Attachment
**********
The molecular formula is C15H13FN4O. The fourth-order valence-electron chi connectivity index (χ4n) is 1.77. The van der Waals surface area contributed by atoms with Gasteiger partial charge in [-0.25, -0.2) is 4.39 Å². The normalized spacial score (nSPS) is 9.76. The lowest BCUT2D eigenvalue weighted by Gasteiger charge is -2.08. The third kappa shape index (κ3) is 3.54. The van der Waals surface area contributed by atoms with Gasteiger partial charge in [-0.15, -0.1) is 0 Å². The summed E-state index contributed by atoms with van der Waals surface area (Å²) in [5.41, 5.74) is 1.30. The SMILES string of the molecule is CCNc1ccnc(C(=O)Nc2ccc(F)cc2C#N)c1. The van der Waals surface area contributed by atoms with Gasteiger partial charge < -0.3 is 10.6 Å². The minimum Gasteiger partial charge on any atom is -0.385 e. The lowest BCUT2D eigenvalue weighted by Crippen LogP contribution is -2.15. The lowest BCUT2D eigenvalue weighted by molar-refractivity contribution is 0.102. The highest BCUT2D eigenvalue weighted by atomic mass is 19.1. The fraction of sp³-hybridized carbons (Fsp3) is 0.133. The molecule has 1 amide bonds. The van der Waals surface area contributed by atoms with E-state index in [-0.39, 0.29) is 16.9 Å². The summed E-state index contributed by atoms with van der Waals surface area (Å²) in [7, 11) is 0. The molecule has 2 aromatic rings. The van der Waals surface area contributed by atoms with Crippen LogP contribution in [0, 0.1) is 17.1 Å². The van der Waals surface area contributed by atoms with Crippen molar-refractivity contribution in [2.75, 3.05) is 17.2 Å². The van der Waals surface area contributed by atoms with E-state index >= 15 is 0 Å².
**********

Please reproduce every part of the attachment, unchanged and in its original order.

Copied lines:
The molecular formula is C15H13FN4O. The fourth-order valence-electron chi connectivity index (χ4n) is 1.77. The van der Waals surface area contributed by atoms with Gasteiger partial charge in [-0.25, -0.2) is 4.39 Å². The normalized spacial score (nSPS) is 9.76. The lowest BCUT2D eigenvalue weighted by Gasteiger charge is -2.08. The third kappa shape index (κ3) is 3.54. The van der Waals surface area contributed by atoms with Gasteiger partial charge in [-0.15, -0.1) is 0 Å². The summed E-state index contributed by atoms with van der Waals surface area (Å²) in [5.41, 5.74) is 1.30. The SMILES string of the molecule is CCNc1ccnc(C(=O)Nc2ccc(F)cc2C#N)c1. The van der Waals surface area contributed by atoms with Gasteiger partial charge < -0.3 is 10.6 Å². The minimum Gasteiger partial charge on any atom is -0.385 e. The lowest BCUT2D eigenvalue weighted by Crippen LogP contribution is -2.15. The lowest BCUT2D eigenvalue weighted by molar-refractivity contribution is 0.102. The highest BCUT2D eigenvalue weighted by atomic mass is 19.1. The fraction of sp³-hybridized carbons (Fsp3) is 0.133. The molecule has 1 amide bonds. The van der Waals surface area contributed by atoms with E-state index in [-0.39, 0.29) is 16.9 Å². The summed E-state index contributed by atoms with van der Waals surface area (Å²) in [7, 11) is 0. The molecule has 2 aromatic rings. The van der Waals surface area contributed by atoms with Crippen LogP contribution in [0, 0.1) is 17.1 Å². The van der Waals surface area contributed by atoms with Crippen molar-refractivity contribution in [2.75, 3.05) is 17.2 Å². The van der Waals surface area contributed by atoms with E-state index >= 15 is 0 Å².